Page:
• Time spent: time effectively spent on the task. I make my customers pay the price if I spend more or less time on the task.
  • Full price: price to pay. Same as “Planned price”, this field is automatically updated.
  • Quotation/Invoice: link to the quotation or invoice, depending on the status of the document at that point. Read on to see how those documents are generated in my workflow.

Notion lets you create templates to add lines with pre-filled data. I created one for my biggest customers so that the company and daily price is filled in advance but also for the tasks I attribute to myself.

Now that we have tasks with enough fields to sort and filter them, we have everything for good planning.

Several views for good planning

Different views on my tasks
Different views for all my tasks

Notion lets you watch the tasks using a few different views: Table, List, Calendar, Kanban and Gallery. Those views are very useful once they are used correctly.

As an example, let’s say I want to view all the tasks I have to accomplish during the week, I can use the date field above and filter out all the tasks that are not due in the week to follow. Moreover, why wouldn’t I keep the past tasks that are not “Done”? That view would also sort the tasks by the due date or the status to highlight the next tasks I have to execute.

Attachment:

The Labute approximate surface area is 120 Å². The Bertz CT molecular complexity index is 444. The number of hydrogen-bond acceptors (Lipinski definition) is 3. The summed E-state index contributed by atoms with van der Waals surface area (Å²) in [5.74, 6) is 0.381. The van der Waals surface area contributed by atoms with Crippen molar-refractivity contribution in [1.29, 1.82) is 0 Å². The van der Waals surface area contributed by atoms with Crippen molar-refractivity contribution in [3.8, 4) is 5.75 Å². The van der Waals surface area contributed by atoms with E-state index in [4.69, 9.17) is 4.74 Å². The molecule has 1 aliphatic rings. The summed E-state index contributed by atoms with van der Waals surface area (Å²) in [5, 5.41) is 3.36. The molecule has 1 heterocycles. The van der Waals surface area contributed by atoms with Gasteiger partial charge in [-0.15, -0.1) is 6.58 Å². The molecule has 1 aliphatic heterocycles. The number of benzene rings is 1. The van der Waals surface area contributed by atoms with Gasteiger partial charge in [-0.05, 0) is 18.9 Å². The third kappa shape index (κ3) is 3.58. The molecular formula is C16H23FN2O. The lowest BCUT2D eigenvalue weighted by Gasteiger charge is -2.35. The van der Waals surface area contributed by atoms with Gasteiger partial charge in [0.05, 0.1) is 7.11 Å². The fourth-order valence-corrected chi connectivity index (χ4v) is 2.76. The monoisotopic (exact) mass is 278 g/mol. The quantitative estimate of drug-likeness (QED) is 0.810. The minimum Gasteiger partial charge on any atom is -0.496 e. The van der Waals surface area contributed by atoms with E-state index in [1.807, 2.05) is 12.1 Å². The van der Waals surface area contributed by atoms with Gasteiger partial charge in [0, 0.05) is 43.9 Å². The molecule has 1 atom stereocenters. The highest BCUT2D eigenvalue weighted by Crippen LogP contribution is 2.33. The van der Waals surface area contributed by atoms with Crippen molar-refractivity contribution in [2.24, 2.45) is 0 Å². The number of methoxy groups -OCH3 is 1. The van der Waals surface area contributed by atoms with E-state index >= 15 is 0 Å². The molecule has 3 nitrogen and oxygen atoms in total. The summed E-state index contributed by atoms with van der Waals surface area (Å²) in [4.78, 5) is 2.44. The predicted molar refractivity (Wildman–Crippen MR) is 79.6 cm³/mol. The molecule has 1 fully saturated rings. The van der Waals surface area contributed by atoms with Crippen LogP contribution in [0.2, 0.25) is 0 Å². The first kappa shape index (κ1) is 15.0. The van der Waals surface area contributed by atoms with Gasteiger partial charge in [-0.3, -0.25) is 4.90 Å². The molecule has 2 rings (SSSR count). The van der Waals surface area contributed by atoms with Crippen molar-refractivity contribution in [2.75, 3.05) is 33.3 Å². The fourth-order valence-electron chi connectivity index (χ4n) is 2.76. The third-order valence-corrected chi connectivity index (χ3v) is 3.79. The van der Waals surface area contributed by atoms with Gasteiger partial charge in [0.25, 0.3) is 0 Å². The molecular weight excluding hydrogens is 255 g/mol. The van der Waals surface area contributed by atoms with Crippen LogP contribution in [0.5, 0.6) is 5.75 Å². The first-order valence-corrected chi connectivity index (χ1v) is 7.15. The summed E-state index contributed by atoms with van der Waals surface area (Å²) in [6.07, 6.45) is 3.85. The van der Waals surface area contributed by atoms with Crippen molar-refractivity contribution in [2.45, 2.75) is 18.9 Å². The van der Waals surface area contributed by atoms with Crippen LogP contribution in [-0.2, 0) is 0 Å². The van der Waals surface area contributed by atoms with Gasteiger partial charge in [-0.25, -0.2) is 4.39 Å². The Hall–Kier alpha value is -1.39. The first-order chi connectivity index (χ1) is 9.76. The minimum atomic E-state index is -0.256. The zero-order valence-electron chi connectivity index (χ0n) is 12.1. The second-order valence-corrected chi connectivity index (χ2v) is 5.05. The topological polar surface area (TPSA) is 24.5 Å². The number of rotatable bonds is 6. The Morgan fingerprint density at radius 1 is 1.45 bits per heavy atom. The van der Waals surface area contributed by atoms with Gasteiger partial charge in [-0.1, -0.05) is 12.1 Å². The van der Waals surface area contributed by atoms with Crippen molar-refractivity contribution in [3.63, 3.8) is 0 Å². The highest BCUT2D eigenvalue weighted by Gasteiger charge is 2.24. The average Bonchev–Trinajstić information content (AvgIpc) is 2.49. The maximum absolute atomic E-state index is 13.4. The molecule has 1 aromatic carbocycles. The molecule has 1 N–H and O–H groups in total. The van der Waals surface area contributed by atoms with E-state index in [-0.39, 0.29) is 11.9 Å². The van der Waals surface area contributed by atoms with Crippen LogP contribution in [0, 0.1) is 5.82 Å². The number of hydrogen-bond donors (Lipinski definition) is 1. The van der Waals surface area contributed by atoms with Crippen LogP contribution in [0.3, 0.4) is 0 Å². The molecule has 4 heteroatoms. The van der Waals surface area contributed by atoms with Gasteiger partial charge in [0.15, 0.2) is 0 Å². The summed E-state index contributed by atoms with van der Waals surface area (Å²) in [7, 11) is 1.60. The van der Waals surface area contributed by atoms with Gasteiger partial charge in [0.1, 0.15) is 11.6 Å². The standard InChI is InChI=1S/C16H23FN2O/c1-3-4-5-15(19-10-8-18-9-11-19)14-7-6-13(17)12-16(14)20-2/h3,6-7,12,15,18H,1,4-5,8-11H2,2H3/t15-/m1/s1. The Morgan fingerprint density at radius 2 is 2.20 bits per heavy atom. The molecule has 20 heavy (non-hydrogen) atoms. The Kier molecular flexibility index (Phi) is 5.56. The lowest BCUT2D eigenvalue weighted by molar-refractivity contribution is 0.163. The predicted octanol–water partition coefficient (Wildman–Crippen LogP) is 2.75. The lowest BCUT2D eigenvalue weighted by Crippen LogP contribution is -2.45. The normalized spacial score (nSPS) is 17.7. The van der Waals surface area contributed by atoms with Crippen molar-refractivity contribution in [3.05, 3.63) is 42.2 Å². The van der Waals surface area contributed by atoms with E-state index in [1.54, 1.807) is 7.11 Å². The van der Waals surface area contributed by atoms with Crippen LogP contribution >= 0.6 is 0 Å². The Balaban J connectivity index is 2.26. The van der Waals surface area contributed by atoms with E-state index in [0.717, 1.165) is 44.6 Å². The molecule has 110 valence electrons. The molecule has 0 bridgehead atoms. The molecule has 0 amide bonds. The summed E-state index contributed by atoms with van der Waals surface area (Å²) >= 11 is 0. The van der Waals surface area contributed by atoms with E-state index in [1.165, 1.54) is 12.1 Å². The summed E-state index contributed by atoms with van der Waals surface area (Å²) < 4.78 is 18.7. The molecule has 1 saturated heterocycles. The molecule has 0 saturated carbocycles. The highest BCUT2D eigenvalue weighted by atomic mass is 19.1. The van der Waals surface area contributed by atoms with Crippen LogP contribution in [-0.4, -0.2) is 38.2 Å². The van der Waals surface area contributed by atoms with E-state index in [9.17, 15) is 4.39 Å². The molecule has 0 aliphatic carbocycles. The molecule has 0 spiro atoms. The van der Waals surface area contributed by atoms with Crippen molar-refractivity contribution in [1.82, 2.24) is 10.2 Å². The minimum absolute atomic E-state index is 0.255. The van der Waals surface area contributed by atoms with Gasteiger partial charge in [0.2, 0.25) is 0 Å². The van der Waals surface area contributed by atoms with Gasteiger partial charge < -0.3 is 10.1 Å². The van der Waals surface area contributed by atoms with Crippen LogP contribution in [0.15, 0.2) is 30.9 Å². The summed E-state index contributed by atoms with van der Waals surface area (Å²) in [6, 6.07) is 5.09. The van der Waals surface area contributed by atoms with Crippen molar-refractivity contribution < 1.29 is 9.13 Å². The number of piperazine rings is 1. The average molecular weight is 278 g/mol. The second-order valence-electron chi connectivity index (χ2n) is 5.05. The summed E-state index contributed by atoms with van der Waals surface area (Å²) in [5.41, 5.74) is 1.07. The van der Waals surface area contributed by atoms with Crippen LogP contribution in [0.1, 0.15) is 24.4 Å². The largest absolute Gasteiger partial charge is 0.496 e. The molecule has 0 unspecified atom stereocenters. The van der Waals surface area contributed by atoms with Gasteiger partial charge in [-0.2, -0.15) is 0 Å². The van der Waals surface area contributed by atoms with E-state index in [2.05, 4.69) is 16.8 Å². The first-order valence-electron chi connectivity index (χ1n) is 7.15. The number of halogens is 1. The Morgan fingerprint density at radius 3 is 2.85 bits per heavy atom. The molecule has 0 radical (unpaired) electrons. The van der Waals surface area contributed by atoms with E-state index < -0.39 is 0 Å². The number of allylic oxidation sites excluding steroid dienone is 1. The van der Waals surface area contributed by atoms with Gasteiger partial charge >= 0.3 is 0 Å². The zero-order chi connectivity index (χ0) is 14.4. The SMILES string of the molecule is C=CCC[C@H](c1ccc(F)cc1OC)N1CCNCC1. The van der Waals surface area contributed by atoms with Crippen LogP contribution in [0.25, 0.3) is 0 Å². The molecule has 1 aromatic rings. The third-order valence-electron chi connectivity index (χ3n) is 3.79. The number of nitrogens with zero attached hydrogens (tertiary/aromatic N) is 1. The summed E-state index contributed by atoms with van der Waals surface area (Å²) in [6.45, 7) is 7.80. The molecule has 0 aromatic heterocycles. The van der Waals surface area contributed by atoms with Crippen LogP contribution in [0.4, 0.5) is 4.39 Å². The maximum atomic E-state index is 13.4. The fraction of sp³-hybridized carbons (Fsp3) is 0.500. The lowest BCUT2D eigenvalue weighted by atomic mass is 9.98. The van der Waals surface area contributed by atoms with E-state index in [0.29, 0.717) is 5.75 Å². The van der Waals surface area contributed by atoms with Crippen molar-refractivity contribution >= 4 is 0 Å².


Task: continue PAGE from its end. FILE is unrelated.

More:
Using that logic, I created different views for my usage:

  • All: all the tasks, in a Kanban view. If at any point I have too many tasks, I may choose to display them in a table or a list.
  • Weekly To-Do: you already had the description, all the tasks that are planned to be achieved within the next 7 days. I also display the time to be spent on the task and the exact date I planned it.
  • Work: tasks with an actual customer (not me).
  • Admin: all tasks tagged with “Admin”. This view only displays tasks that are not done.
  • Personal Branding: all tasks not completed and tagged with “Personal Branding”.
  • Prospecting: all tasks not completed and tagged “Prospection”.
  • Calendar: Calendar view. Unfortunately, the view can only display a full month. I would love to be able to change to get the week or even the day. I created the Weekly To-Do mostly because there is no Week view using the Calendar view.

Switching between the views make it easy for me to know which tasks I have to work on and how to prioritize the incoming work.

My week
Weekly To-Do

Every week, I like to plan for the following week, filling my “Weekly To-Do” view with all the tasks I want to accomplish.

💰 Accounting made easy

Generation of quotations and invoices

Now that I have tasks in my backlog responding to my customers’ requests, I can generate a quotation that will hopefully become an invoice later on.